May 7, 2021
Awaiting delivery of the new acrylic for the deadlights later in the day, I took care of a couple lingering projects to offset the waiting period, starting with the foot pump for the galley sink. The eventual companionway ladder (analogued for now by the rough construction ladder I was using) stood in the way of some of the logical locations for the pump, but there was just enough room in the settee face forward of the ladder, while still keeping the pump behind a solid portion of the face (there were numerous old cutouts in the face). After ensuring there was sufficient room given the shape of the hull behind, I used a template I’d made some years earlier to lay out the slot and fixing holes for the pump, then installed it with three bolts through the face of the bulkhead. When the new ladder was built, a modicum of planning would keep full access to the foot pump for use without interfering with the ladder.
These foot pumps are highly useful, and I like them, but I really hate installing them because the pump bodies are a constellation of weird shapes, hard edges, and odd fastening locations. I’d long ago adapted my method for installing them by pre-modifying the molded screw holes to accept bolts through the bulkhead face, then using washers and nuts behind, as the intended installation method apparently required good, clear access from behind–great for production-floor installation but just about inapplicable in the real world of existing boat improvement.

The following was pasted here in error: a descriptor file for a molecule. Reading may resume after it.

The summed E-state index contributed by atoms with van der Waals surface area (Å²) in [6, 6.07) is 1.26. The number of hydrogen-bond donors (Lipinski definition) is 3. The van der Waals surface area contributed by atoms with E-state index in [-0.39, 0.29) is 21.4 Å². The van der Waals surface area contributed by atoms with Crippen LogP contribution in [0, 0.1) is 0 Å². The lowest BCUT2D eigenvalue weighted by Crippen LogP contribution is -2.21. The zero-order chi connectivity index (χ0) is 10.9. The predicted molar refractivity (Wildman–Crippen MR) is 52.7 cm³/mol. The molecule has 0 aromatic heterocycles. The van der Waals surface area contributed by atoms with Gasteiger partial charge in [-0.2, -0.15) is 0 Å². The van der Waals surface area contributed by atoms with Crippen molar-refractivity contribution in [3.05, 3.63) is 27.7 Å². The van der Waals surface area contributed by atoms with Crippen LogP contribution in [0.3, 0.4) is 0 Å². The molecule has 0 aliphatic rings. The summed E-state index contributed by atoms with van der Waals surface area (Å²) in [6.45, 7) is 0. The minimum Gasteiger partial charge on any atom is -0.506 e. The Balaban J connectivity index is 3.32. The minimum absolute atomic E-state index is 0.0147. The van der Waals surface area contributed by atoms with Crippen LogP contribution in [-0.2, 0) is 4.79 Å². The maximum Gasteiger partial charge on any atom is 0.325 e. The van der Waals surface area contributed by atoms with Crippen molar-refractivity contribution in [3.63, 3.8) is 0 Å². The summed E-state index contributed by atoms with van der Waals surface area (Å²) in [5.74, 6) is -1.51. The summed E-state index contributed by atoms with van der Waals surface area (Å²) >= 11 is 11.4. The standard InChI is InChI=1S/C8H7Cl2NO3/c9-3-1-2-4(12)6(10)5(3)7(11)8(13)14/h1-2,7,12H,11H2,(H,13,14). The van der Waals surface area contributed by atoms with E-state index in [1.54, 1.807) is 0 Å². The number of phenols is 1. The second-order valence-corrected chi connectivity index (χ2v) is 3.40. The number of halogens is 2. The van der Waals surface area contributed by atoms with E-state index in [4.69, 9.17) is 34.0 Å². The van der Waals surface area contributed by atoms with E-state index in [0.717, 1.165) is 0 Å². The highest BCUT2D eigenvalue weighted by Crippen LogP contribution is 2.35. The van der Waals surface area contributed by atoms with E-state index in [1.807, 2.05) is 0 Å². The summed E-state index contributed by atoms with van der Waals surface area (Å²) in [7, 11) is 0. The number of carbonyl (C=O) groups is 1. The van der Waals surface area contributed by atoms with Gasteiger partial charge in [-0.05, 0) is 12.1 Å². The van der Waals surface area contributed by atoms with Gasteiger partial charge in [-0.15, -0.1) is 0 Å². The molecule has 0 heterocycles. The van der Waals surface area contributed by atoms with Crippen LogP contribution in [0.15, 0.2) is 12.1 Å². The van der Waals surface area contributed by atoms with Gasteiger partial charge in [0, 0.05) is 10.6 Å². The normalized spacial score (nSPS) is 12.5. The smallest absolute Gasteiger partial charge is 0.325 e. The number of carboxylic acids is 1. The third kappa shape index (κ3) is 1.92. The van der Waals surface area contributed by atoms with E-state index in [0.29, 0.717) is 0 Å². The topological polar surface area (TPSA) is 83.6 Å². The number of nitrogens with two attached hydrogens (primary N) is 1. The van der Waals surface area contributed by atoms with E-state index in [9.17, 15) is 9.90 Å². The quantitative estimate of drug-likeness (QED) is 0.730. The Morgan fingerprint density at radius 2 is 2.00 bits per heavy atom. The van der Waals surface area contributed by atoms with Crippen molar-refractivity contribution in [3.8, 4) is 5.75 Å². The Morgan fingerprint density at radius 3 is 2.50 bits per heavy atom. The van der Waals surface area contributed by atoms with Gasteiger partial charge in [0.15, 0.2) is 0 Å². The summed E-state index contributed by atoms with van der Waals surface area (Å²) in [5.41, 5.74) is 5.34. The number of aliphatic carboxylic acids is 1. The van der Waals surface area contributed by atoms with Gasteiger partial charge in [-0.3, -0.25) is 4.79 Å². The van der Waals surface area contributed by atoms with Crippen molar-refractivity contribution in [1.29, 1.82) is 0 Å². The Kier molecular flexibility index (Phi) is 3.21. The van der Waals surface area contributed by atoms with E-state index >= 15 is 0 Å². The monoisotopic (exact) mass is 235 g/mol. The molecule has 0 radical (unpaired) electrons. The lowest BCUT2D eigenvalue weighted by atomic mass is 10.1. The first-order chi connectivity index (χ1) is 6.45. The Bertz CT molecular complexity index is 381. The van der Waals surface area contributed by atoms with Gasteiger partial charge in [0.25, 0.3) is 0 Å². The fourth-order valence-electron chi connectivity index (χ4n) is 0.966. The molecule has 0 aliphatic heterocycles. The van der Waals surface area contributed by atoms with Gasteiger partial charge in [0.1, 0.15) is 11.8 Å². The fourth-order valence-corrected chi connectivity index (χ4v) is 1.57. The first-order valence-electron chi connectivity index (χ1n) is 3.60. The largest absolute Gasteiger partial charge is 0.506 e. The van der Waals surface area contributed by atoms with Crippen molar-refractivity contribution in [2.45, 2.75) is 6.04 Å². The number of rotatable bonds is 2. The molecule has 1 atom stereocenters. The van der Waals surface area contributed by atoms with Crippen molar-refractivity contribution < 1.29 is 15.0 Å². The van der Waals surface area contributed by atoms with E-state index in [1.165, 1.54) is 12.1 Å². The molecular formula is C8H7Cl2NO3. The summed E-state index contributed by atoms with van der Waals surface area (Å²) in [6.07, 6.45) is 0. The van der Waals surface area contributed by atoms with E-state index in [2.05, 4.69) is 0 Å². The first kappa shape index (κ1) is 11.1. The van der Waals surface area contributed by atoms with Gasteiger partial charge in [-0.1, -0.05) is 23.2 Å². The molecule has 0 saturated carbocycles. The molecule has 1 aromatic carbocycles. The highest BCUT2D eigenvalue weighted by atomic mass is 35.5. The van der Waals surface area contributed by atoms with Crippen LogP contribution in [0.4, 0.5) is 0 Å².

Since access was tight to the plumbing connections, I pre-installed lengths of 1/2″ hose for both the outlet to the sink (which I connected via an adapter to the 5/8″ hose I’d previously pre-installed on the faucet) and another length for the inlet, which could later be connected to a line from the water tank with a splice.
Next, after minor surface preparations, I applied a coat of semi-gloss white enamel over the primer on the new shelf support work and surrounding areas.
Later, in the afternoon once my new material arrived, I got back to work on the deadlights. Using my pattern, I traced the outline on each sheet of 1/4″ clear acrylic, then cut out the shape with a jigsaw, testing each piece in a frame till I had all four successfully sized (two of the frames were slightly smaller within their channels and required me to cut the plastic slightly differently).
To prepare for installation, with the paper-covered acrylic in place in each frame, I carefully cut through the paper along the edge of the bronze frame, then removed the paper from the bonding area, leaving the main part of the new deadlight covered for protection.
Finally, I applied a good bead of adhesive sealant to the frame channels, and pressed the new lenses into place, holding them securely with cross braces and clamps as needed and ensuring good squeezeout all around. I planned to leave these in the clamps through the weekend.
Total time billed on this job today: 2.5 hours
0600 Weather Observation: 34°, clear. Forecast for the day: Sunny, 61°